Summer is here! That means time outside (by participating in your favorite kids triathlon, of course), bug spray, bathing suits, and digital screens—yes, we said digital screens. Summer means your kids may have more time on their hands to stay glued to their phone, computer, or TV.


If it seems like your child already spends a lot of the day in front of a screen, research says you’re right. According to a study by Common Sense Media, kids age 8 and younger spend an average of 2 hours and 19 minutes watching media. Of that time, 72 percent of it is spent watching TV and videos.

As you might expect, as kids get to their tween years it gets even worse. Children between 8-12 years old spend an average of 4 hours and 36 minutes watching screens—not including listening to music which tacks on another few hours.


The good news is, these numbers are relatively unchanged from 2011 when Common Sense Media started measuring. The bad news is, that’s still a big chunk of time that kids spend consuming media (often on a device that’s in their hand and out of your view) and being inactive.

The trick for parents is figuring out how to monitor—and maybe even exert a little bit of control—what your child is watching, while also maybe making it easier to peel them away from their tech and shoo them outside. To help, we reached out to the tech experts at TDS for some ideas and added a few of our own:


  1. Control binge-watching. Your kids love to binge watch as much as you do, but you might not be comfortable knowing your 8-year-old is catching up on “The Walking Dead” or “True Blood.” If you’d like to narrow the range of show/movie choices your kids are presented with on their screens—including your TVs—you do have options:

“I’m a mom, TDS employee, and a customer and I can tell you this feature takes away a lot of worry,” says Missy Kellor. “In real life, you just can’t be there every moment—especially with tweens. With TDS TV’s Parental Controls, you can step away confidently, knowing your kids won’t end up watching Cartoon Network’s ‘Adult Swim’ when ‘The Amazing World of Gumball’ ends.”

  1. Stay in the loop on app downloads.Don’t be in the dark about what apps your kids are downloading on their phones or tablets. Instead, turn on “gatekeeper”-type options in your Google Play or Apple accounts so you’ll know what you child wants to play or use before the app is even installed. On Apple you can set up “Ask to Buy” (which also works on free apps, by the way), and on Android this feature is called Authentication. You’ll get notifications when your kids want to download something and can approve their selections…or not.


  1. Monitor your kids online the easy way. Knowing what your kids are doing online really is possible—and won’t take much effort on your part. All it takes is a parental control router—a tip TDS has suggested before. These devices have been described as “forcefield around your house” offering you the ability to block content, filter sites, set time limits and bedtimes (and even pause the internet), track online activity, etc. – all using a single device and usually an app.


One TDS parent we spoke with has one of these routers and said, “As you might imagine, our kids aren’t always fans of the limits, but in our opinion it has been well worth the money to have a better handle on when, what, and how our kids are using the internet.”


4. Make them earn their internet. If a parental-control router doesn’t seem like your style but you want to limit your kids’ time spent online, consider this old-school approach: changing the WiFi password and have your kids earn it through activities or chores. If you don’t know how, do a little Googling for your router brand and model and you’ll be sure to find instructions.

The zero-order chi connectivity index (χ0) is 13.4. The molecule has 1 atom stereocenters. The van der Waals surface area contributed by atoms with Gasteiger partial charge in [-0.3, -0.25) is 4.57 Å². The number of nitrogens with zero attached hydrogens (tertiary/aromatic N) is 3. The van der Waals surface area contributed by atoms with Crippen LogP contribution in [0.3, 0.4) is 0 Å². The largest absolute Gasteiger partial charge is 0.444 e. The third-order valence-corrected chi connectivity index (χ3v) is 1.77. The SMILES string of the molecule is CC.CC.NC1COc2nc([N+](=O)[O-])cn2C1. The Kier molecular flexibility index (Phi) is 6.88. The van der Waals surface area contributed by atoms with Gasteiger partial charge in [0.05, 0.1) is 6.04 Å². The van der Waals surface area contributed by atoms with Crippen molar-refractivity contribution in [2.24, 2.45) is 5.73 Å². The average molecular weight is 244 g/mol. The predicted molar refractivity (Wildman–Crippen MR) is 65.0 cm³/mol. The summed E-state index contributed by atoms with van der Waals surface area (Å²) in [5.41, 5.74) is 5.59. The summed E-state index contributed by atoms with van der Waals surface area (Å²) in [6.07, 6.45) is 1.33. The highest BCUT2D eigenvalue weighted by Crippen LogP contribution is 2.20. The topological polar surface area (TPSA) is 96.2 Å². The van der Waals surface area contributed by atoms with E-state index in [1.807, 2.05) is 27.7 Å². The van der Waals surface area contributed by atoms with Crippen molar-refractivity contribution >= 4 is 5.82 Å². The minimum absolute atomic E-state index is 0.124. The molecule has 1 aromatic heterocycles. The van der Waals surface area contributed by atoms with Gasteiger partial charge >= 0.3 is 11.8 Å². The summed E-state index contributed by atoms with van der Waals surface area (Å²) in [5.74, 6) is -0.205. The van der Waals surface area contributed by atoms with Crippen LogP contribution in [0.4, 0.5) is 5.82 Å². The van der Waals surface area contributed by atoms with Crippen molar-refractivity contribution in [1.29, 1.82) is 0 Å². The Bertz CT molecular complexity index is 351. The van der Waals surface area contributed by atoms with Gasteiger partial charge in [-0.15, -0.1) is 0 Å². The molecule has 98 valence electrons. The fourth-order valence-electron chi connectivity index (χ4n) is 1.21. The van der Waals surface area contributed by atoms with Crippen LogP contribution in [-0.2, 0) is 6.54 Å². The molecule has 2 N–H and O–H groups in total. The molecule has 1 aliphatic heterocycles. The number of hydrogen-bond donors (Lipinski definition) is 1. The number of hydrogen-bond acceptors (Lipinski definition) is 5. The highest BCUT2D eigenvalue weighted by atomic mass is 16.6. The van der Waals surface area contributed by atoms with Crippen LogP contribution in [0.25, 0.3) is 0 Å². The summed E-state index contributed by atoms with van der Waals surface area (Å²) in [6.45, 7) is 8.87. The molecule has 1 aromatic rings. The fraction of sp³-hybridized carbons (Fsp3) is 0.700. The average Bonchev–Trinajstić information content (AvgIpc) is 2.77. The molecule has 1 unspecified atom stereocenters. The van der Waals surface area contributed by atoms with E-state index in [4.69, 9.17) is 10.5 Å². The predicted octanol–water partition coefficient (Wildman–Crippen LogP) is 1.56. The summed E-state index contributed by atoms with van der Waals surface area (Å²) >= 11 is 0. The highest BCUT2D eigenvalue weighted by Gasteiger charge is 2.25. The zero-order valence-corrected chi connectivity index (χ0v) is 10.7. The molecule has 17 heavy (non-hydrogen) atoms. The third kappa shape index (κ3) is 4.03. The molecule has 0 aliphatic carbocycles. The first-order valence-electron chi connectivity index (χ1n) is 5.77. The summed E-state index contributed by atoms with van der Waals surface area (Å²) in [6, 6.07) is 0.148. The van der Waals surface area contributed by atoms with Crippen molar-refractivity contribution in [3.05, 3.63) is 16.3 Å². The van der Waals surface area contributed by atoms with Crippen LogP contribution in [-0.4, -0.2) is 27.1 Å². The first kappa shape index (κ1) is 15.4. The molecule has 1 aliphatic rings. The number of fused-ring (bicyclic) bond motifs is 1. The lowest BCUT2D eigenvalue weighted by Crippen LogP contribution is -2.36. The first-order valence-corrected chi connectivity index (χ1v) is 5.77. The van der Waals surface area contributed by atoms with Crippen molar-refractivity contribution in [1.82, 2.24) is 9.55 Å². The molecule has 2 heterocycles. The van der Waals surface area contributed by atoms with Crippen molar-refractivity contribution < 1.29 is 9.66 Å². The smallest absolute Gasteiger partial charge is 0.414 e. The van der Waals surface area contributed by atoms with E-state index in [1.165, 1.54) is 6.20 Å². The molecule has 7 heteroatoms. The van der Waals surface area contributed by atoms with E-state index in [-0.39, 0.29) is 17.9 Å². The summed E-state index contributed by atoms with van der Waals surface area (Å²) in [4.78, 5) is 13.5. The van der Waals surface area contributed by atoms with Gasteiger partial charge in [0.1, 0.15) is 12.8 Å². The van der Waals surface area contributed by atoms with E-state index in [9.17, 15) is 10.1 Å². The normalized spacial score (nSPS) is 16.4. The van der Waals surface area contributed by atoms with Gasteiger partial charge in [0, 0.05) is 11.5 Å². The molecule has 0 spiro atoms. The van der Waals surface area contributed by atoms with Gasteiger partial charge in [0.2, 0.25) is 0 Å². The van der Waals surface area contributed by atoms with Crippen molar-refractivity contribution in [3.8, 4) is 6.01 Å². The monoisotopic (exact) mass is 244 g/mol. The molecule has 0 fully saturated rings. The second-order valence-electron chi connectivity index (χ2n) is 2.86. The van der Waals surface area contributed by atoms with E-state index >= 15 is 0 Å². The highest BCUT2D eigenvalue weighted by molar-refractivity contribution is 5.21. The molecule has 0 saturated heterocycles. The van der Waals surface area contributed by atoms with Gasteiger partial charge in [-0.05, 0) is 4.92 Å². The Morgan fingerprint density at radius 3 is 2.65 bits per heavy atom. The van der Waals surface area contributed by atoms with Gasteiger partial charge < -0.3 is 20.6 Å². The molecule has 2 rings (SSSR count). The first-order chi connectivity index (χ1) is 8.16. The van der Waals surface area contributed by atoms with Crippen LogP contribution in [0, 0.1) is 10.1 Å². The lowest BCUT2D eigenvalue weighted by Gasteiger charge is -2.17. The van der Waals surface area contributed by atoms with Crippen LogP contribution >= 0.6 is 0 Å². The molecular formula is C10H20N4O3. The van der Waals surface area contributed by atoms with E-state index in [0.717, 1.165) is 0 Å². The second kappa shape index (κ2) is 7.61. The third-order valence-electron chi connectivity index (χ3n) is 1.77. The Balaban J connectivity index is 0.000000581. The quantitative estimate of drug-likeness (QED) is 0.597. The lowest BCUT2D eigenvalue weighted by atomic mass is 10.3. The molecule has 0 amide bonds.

1. Tell your kids not to geotag. Regular tag is an awesome game for all ages, but geotagging is something you should consider carefully. If your kids are “checking in” at a certain location or sharing photos on social media when their geotagging is enabled on their phones, they’re telling the world where to find them. Conversely, they’re also telling the universe where they’re not—possibly advertising a home is sitting empty and unwatched (in other words, “rob my house!”). This poses both a security and privacy risk, so tell them to take a photo and share it later. For good measure, turning off any geo-tracking tools in apps isn’t a bad idea either (and could help extend your phone/tablet’s battery life).


  1. Handle YouTube with care. For kids, YouTube is what TV used to be for you—the go-to media when they’re bored…only YouTube doesn’t have any kind of real content oversight. As such, a little caution with YouTube is appropriate, and fortunately you have some options to make it easier:
  • YouTube Kids. The just-for-kids app uses filters to “provide a safer version of YouTube.” Be warned that it’s not perfect, but it’s certainly a big improvement. The added bonus is that you get parental controls. You can set a timer on the app, turn off search, and clear the search and watch history.
  • Turn on regular YouTube’s “Restricted Mode.” It’s not 100%, but it does do a decent job at limiting the amount of inappropriate content they may stumble upon. There are good directions here for turning on this setting (which are different for mobile and desktop versions).

  1. Combine old-school fun with new-school tech. Combine your kids’ love of technology with some real-world fun by going geocaching or letterboxing with them. It’s like going treasure hunting using GPS-enabled devices. You have to navigate to particular coordinates and find a container hidden there. If geocaching doesn’t appeal, check out this this blog with other outdoor games that use GPS.


We hope you’ll be able to keep your kids safe and active this summer, and you can ask our TDS experts about any questions at this Saturday’s kids triathlon in Sun Prairie!

SP Kids tri 2017 carrie chase